I probably read only about 10 blogs regularly (oh, the horror!), and Spin Sucks is one of them. The main reason I come here is for all the straight talk from smart people. Gini Dietrich leads the charge, and the rest of the community joins in with experience, insight, critiques, and always a bit of fun. It’s my kinda place.
So today I’d like to throw out a topic that has turned out to be somewhat polarizing: The launch of my latest project, Love Drop. I’d love to hear your feedback on it.
Here’s the pitch: Love Drop is a micro-giving network of people who unite as a community to help one person or family a month. By subscribing to the team for as little as $1, we make it easy for our members to change lives in a fun and easy way. Each month Love Drop delivers a unique combination of unexpected financial gifts, personal encouragement and the support of local and online communities.
We launched on January 1st, and for our first Drop we brought our community together to help out a single mom whose family lost everything in a fire. For our second one this month, we’re trying to help a family with two autistic boys obtain a service dog that will literally change their lives. You can see how we told the first story in its entirety here. The final video at the bottom shows us actually making the Drop. It was such a cool event, and it meant so much to the family – we were happy to be a part of it.
But here’s where it gets polarizing: Love Drop is not a charity. It is a for-profit social enterprise. Basically, we make money by giving it away. Of course, we just make the bare minimum we need to be sustainable, but it’s still a profitable business. And we take a fair amount of criticism for that. Many people think that if you’re doing something good for someone, you shouldn’t get paid for it.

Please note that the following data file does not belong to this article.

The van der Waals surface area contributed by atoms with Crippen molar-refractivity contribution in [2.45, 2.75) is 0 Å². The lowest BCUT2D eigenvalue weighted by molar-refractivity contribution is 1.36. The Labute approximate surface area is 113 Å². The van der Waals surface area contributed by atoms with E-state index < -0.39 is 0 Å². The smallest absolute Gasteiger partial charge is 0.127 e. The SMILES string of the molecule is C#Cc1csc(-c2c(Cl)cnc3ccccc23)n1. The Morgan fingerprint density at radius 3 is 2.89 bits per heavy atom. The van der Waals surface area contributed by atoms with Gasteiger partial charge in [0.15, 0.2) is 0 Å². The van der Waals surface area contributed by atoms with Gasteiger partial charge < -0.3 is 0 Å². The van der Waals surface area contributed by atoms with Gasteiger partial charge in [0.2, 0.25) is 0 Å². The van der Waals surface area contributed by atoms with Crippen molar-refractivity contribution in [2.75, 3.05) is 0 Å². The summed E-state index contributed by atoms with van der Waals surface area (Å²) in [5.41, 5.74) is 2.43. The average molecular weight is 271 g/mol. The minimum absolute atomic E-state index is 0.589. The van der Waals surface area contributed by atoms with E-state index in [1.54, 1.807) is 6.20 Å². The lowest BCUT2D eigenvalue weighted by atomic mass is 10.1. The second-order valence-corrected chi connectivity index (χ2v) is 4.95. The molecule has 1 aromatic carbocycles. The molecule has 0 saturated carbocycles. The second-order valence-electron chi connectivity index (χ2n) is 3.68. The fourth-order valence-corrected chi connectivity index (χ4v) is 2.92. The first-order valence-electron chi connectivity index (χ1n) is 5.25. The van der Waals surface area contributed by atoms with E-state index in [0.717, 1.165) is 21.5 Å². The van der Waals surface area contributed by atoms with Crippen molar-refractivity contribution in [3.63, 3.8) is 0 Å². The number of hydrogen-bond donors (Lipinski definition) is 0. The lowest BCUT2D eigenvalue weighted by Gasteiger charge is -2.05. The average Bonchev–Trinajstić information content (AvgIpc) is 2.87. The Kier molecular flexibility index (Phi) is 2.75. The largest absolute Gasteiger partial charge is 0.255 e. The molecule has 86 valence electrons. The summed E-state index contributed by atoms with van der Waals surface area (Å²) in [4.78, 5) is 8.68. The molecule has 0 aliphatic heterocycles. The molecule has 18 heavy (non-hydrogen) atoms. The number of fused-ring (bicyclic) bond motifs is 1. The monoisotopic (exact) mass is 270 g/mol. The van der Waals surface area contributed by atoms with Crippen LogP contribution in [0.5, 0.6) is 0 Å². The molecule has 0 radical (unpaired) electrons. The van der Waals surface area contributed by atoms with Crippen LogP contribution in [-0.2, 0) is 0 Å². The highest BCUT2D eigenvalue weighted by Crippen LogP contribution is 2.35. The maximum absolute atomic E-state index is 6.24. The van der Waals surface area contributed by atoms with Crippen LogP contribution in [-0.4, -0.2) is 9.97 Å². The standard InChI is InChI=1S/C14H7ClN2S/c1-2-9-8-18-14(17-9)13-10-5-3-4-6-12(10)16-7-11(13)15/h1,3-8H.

We’re very clear about the breakdown of where the money goes: Fifty percent to the recipient family each month, 20 percent to taxes (yes, we owe tax), and 30 percent to the operating budget of Love Drop. It takes a lot of money to do something of this magnitude every month, but the difference we can make for one family is enormous.
We’ve proven the micro-giving principle sound over the last two years with the ItStartsWith.Us and Love Bomb projects, both of which I’ve done for free. Now that we’re starting to give back financially, it gets a bit more complicated. We tried to go the non-profit route for months, but ultimately decided we could be more effective this way.
Here are my questions for the group:
1) Does this project “feel” right to you? Why or why not?
2) If you were running this, how would you choose to partner with other organizations?
Nate St. Pierre is the founder of ItStartsWith.Us, a global group of people committed to changing the world in just 15 minutes a week. He helps large organizations mobilize their members to make a difference in the lives of those around them using the concept of microgiving.